Premature babies born at 22 weeks are more likely to survive outside the womb than previously thought, according to new research.
The study, published in The New England Journal of Medicine on Thursday, looked at nearly 5,000 babies born before 27 weeks of gestation. It found that a significant number of babies who were born at 22 weeks, just over five months of gestation, survived after being medically treated in a hospital. Previously, 22 weeks was considered too early to resuscitate a baby because survival rates were so low.
The study’s finding could herald a seachange in the way abortion is viewed in the U.S. and the way hospitals care for premature babies. Currently, the standard age of viability—the age when the fetus is able to live outside of the womb—is 24 weeks in the U.S. and used by a number of states to determine at what point in a woman’s pregnancy they will prohibit abortion. However, according to the study, babies born at 22 weeks had a nearly 25 percent survival rate if actively treated in a hospital.
Dr. Edward Bell, a pediatrics professor at the University of Iowa, told The New York Times that he considers 22 weeks the new standard of viability and that “these babies deserve a chance.” Around 5,000 babies are born at 22 weeks in the U.S. each year.
In Roe v. Wade, the 1973 Supreme Court decision that made unconstitutional any state laws banning abortion except to save the life of the mother, the court ruled that no restrictions could be placed on abortions before the 28th week of a pregnancy. At the time, this was believed to be the earliest age of viability, The Washington Post reports. The age of viability decreased as more babies began surviving earlier.
Different states have different laws on abortion limits, according to the Guttmacher Institute, a nonprofit organization that promotes reproductive health. Eighteen states prohibit abortion at “viability,” which some define as 24 to 26 weeks of pregnancy, while others make the cut-off point 24 weeks. Seven states and the District of Columbia have no restrictions on the timing. Eleven states prohibit abortion at 20 weeks of pregnancy.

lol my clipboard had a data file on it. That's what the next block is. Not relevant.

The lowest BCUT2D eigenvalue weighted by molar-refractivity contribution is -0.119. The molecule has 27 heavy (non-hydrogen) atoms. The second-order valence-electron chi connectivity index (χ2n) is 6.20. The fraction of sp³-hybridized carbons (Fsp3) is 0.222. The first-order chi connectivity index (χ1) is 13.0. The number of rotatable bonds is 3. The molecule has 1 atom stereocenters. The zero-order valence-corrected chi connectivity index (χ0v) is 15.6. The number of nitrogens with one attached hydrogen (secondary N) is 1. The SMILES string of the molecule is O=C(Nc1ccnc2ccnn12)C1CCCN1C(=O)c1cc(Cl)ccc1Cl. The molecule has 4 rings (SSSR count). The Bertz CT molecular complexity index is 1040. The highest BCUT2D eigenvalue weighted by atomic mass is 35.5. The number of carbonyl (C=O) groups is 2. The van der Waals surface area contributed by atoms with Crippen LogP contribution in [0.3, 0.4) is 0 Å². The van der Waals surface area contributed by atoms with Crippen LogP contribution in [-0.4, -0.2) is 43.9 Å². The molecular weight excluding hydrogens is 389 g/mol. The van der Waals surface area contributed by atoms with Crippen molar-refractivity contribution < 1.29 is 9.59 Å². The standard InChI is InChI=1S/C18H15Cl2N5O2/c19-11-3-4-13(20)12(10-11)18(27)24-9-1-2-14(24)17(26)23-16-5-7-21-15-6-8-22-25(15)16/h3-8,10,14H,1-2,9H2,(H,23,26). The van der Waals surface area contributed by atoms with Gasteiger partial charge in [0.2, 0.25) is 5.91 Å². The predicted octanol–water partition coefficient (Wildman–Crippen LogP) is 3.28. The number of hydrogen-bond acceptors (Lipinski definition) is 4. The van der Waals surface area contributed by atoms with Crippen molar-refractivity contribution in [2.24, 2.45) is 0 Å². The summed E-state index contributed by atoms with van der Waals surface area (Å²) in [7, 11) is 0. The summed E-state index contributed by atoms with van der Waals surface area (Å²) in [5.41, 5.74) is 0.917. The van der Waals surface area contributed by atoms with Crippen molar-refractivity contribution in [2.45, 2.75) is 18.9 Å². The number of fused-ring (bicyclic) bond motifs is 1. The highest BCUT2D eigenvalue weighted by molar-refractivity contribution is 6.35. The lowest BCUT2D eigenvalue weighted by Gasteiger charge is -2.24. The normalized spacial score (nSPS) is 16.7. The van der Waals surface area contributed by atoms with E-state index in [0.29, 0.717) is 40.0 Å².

The latest NEJM study found that the different ways various hospitals treat extremely premature babies had a direct impact on the survival of babies born at 22, 23 and 24 weeks. Some offered little or no treatment while others used ventilation and intubation in an attempt to save babies’ lives, The New York Times reports. Without medical intervention, babies born at 22 weeks did not survive, the study found.
Only 22 percent of the 22-week-old babies were given lifesaving treatment, compared to 72 percent of 23-week-old and 97 percent of 24-week-old babies, the study found. Babies born under 21 weeks did not survive, even in cases where medical treatment was provided.
The typical survival rate for premature babies born at 22 weeks ranges from 2 percent to 15 percent and is “an uncommon event,” according the National Institutes of Health (NIH). The later the baby is born, the more chance he or she has of surviving and the less chance the baby has of developing a severe disability.
One in eight births in the U.S. is preterm, which contributes to the high U.S. infant mortality rate compared to other developed nations, according to the Centers for Disease Control and Prevention (CDC). Preterm births are a leading cause of infant mortality rates in the U.S.; a recent study from Save the Children found the poor health of some U.S. mothers, limited access to health care during pregnancy and paid maternal leave were partly to blame. Half of all pregnancies in the U.S. are unintended.
The recent findings come at a time when abortion clinics in some U.S. states are already shutting down at lightning speed in the face of restrictive new laws and other legal hurdles. For example, more than half of Ohio’s abortion providers have closed over the past four years and Texas has seen 17 out of 40 of the state’s providers close since 2011, the Associated Press reports. Anti-abortion activists as well as lawmakers who deem themselves pro-life could use the study’s findings to push for further restrictions, like lowering the standard age of viability across the U.S.